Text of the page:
Stinkbugs aren't the only bugs around. Strep throat and stomach flu are making the rounds. My 11-year-old daughter had strep last week. Her fever topped 103.3.
Here is Maryland poet Adele Steiner Brown's poem, "Fever Healing."
It's told from the point of view of a sick child. The precision of Adele's descriptions, especially in the last four stanzas when a parent comforts the speaker, ring true for me. When a child is sick, everything slows down as we wait for the fever to break.
by Adele Steiner Brown
You offer to say a prayer for me,
but I don’t know what prayer is.
I hear no words, only sounds your voice makes.
It quivers and shakes as if afraid
of its own rising, and I know that you
are frightened by heights: The farther
you distance yourself from the earth,
the more aware you become of its turning,
of time passing and your inability
to slow either of them down.
Heights place you face to face with your
other fear too—falling toward the ground
at speeds high enough to skin your elbows
knuckles, or knees because flesh in those
places grows so thin over bone that
it tears whether you shake your fist or
flail the full length of your limbs against
the wind. So, you tend to your old wounds
instead: Your hands rub the bruises hard
enough to let you know that each new pain
they bring cancels out the old and that
pain-on-pain makes a balm. I can feel it
in your fingers the moment they reach out
and begin to stroke the side of my face.
From the tip of my brow, past one eye,
and along the jawbone to the center
of my chin, your fingers follow the same
path over and over again until
they wear it deep and wide enough for me
to rest my head in, close my eyes, and sleep.
Posted with permission of the author.
Since I didn't post yesterday, I have a bonus for you and your high school students today. (Advanced-learners in middle school will like this, too.)
Write a poem -- not about being sick, but within illness. What does it feel like when you have a fever? How does the mind work? Being sick can make your skin and hearing hyper-sensitive. Do you remember touching something while you were ill and being surprised that it felt different?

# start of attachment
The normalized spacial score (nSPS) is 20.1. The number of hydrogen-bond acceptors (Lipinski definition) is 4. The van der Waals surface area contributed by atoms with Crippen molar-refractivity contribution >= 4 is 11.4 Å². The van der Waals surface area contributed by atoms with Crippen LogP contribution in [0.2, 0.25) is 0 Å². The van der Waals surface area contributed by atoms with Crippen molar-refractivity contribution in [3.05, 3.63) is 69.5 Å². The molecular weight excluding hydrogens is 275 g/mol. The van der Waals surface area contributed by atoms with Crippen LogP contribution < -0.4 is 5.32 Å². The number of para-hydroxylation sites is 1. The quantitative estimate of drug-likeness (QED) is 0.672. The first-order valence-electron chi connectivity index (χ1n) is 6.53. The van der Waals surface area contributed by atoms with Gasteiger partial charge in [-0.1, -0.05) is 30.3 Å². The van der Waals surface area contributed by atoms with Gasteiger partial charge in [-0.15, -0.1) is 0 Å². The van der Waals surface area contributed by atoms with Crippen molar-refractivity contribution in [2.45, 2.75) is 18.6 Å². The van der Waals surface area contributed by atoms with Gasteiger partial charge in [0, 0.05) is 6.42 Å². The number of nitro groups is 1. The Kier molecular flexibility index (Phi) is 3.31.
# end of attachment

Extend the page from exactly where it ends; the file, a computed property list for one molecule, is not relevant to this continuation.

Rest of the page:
Bonus! Lesson Extension:
There are two Ray Bradbury stories that take two very different views of a feverish tween. The two stories would make a great compare/contrast lesson or essay.
In "Dandelion Wine," Doug's fever is brought on by a summer with too many changes and he can't be cured by traditional medicines or doctors. (This one has a literary tone.)
For your speculative fiction buffs, "Fever Dream," 13-year-old Charles is convinced his fever is taking over his body.
Use Adele's poem to introduce the short stories and you'll prompt a pre-learning discussion that will prepare students for a deep understanding of Bradbury's characters.
Adele Steiner Brown is a fellow Maryland State Arts Council Artist-in-Education for poetry. If you'd like to read more of her work, check out her books, The Moon Lighting and Look Ma, Hands on Poetry.
I hope you are having a fabulous National Poetry Month. Life in Me Like Grass on Fire has sold out of its first printing (in 2 days!) For me -- best NPM ever.